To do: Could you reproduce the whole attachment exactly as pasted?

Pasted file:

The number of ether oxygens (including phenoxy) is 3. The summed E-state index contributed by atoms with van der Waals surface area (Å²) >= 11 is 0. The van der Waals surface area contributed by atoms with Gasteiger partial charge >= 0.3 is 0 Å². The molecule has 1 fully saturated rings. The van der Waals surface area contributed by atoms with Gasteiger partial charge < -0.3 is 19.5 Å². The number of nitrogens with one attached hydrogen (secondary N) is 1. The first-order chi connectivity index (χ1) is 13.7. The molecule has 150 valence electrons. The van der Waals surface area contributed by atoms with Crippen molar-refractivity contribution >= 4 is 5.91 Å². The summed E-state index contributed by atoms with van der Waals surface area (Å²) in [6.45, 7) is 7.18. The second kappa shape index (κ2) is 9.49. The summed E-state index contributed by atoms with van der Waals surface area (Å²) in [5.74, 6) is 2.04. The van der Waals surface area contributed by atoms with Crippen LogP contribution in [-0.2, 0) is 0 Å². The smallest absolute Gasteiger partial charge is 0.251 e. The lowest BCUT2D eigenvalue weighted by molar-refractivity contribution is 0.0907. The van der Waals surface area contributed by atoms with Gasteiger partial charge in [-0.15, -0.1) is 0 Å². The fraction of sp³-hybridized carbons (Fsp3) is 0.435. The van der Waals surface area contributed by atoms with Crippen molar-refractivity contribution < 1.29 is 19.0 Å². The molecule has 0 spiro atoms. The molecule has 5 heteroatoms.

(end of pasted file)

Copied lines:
The number of ether oxygens (including phenoxy) is 3. The summed E-state index contributed by atoms with van der Waals surface area (Å²) >= 11 is 0. The van der Waals surface area contributed by atoms with Gasteiger partial charge >= 0.3 is 0 Å². The molecule has 1 fully saturated rings. The van der Waals surface area contributed by atoms with Gasteiger partial charge < -0.3 is 19.5 Å². The number of nitrogens with one attached hydrogen (secondary N) is 1. The first-order chi connectivity index (χ1) is 13.7. The molecule has 150 valence electrons. The van der Waals surface area contributed by atoms with Crippen molar-refractivity contribution >= 4 is 5.91 Å². The summed E-state index contributed by atoms with van der Waals surface area (Å²) in [6.45, 7) is 7.18. The second kappa shape index (κ2) is 9.49. The summed E-state index contributed by atoms with van der Waals surface area (Å²) in [5.74, 6) is 2.04. The van der Waals surface area contributed by atoms with Crippen LogP contribution in [-0.2, 0) is 0 Å². The smallest absolute Gasteiger partial charge is 0.251 e. The lowest BCUT2D eigenvalue weighted by molar-refractivity contribution is 0.0907. The van der Waals surface area contributed by atoms with Gasteiger partial charge in [-0.15, -0.1) is 0 Å². The fraction of sp³-hybridized carbons (Fsp3) is 0.435. The van der Waals surface area contributed by atoms with Crippen molar-refractivity contribution < 1.29 is 19.0 Å². The molecule has 0 spiro atoms. The molecule has 5 heteroatoms.